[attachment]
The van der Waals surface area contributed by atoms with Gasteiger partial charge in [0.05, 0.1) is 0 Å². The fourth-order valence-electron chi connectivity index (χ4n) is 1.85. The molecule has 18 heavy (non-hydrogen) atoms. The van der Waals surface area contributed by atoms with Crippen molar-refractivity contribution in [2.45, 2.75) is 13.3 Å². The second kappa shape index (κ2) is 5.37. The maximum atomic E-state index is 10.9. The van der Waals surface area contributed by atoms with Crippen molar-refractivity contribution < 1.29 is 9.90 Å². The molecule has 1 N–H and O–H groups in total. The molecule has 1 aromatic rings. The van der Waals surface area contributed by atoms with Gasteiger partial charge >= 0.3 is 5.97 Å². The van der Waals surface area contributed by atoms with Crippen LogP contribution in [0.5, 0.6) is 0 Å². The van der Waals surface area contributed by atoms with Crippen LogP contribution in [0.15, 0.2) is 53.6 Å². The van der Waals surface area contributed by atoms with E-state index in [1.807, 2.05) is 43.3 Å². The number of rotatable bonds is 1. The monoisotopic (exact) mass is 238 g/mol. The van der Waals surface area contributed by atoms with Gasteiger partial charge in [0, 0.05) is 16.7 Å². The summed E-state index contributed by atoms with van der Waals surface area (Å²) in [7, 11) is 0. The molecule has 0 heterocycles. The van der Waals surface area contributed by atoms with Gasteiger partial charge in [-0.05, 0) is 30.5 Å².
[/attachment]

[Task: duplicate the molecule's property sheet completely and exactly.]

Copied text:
The van der Waals surface area contributed by atoms with Gasteiger partial charge in [0.05, 0.1) is 0 Å². The fourth-order valence-electron chi connectivity index (χ4n) is 1.85. The molecule has 18 heavy (non-hydrogen) atoms. The van der Waals surface area contributed by atoms with Crippen molar-refractivity contribution in [2.45, 2.75) is 13.3 Å². The second kappa shape index (κ2) is 5.37. The maximum atomic E-state index is 10.9. The van der Waals surface area contributed by atoms with Crippen molar-refractivity contribution < 1.29 is 9.90 Å². The molecule has 1 N–H and O–H groups in total. The molecule has 1 aromatic rings. The van der Waals surface area contributed by atoms with Gasteiger partial charge >= 0.3 is 5.97 Å². The van der Waals surface area contributed by atoms with Crippen LogP contribution in [0.5, 0.6) is 0 Å². The van der Waals surface area contributed by atoms with Crippen LogP contribution in [0.15, 0.2) is 53.6 Å². The van der Waals surface area contributed by atoms with E-state index in [1.807, 2.05) is 43.3 Å². The number of rotatable bonds is 1. The monoisotopic (exact) mass is 238 g/mol. The van der Waals surface area contributed by atoms with Gasteiger partial charge in [0, 0.05) is 16.7 Å². The summed E-state index contributed by atoms with van der Waals surface area (Å²) in [7, 11) is 0. The molecule has 0 heterocycles. The van der Waals surface area contributed by atoms with Gasteiger partial charge in [-0.05, 0) is 30.5 Å².